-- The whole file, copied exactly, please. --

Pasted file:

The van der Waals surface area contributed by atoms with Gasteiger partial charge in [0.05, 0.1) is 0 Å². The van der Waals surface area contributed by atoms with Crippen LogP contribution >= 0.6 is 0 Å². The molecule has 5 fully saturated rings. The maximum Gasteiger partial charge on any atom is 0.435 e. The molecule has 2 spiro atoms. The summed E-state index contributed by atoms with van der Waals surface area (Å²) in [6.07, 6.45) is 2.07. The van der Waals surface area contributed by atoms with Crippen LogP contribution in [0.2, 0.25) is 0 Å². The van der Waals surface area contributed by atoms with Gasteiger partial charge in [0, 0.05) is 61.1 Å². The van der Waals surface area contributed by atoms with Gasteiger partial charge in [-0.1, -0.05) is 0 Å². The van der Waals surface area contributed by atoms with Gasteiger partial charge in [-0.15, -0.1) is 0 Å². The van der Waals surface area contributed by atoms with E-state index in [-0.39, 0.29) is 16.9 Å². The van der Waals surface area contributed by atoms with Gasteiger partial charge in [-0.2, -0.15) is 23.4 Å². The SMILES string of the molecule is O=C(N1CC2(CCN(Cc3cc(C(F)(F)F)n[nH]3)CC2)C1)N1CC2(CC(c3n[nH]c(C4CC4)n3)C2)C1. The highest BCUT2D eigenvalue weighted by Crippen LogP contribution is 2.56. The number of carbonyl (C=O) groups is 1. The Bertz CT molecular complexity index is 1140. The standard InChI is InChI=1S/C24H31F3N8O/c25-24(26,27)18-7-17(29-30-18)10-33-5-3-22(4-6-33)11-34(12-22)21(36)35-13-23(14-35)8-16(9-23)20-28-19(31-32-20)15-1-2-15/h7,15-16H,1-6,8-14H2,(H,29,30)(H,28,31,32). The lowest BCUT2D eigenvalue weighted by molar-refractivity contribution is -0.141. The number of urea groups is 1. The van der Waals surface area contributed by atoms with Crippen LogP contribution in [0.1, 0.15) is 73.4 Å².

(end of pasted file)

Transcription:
The van der Waals surface area contributed by atoms with Gasteiger partial charge in [0.05, 0.1) is 0 Å². The van der Waals surface area contributed by atoms with Crippen LogP contribution >= 0.6 is 0 Å². The molecule has 5 fully saturated rings. The maximum Gasteiger partial charge on any atom is 0.435 e. The molecule has 2 spiro atoms. The summed E-state index contributed by atoms with van der Waals surface area (Å²) in [6.07, 6.45) is 2.07. The van der Waals surface area contributed by atoms with Crippen LogP contribution in [0.2, 0.25) is 0 Å². The van der Waals surface area contributed by atoms with Gasteiger partial charge in [0, 0.05) is 61.1 Å². The van der Waals surface area contributed by atoms with Gasteiger partial charge in [-0.1, -0.05) is 0 Å². The van der Waals surface area contributed by atoms with Gasteiger partial charge in [-0.15, -0.1) is 0 Å². The van der Waals surface area contributed by atoms with E-state index in [-0.39, 0.29) is 16.9 Å². The van der Waals surface area contributed by atoms with Gasteiger partial charge in [-0.2, -0.15) is 23.4 Å². The SMILES string of the molecule is O=C(N1CC2(CCN(Cc3cc(C(F)(F)F)n[nH]3)CC2)C1)N1CC2(CC(c3n[nH]c(C4CC4)n3)C2)C1. The highest BCUT2D eigenvalue weighted by Crippen LogP contribution is 2.56. The number of carbonyl (C=O) groups is 1. The Bertz CT molecular complexity index is 1140. The standard InChI is InChI=1S/C24H31F3N8O/c25-24(26,27)18-7-17(29-30-18)10-33-5-3-22(4-6-33)11-34(12-22)21(36)35-13-23(14-35)8-16(9-23)20-28-19(31-32-20)15-1-2-15/h7,15-16H,1-6,8-14H2,(H,29,30)(H,28,31,32). The lowest BCUT2D eigenvalue weighted by molar-refractivity contribution is -0.141. The number of urea groups is 1. The van der Waals surface area contributed by atoms with Crippen LogP contribution in [0.1, 0.15) is 73.4 Å².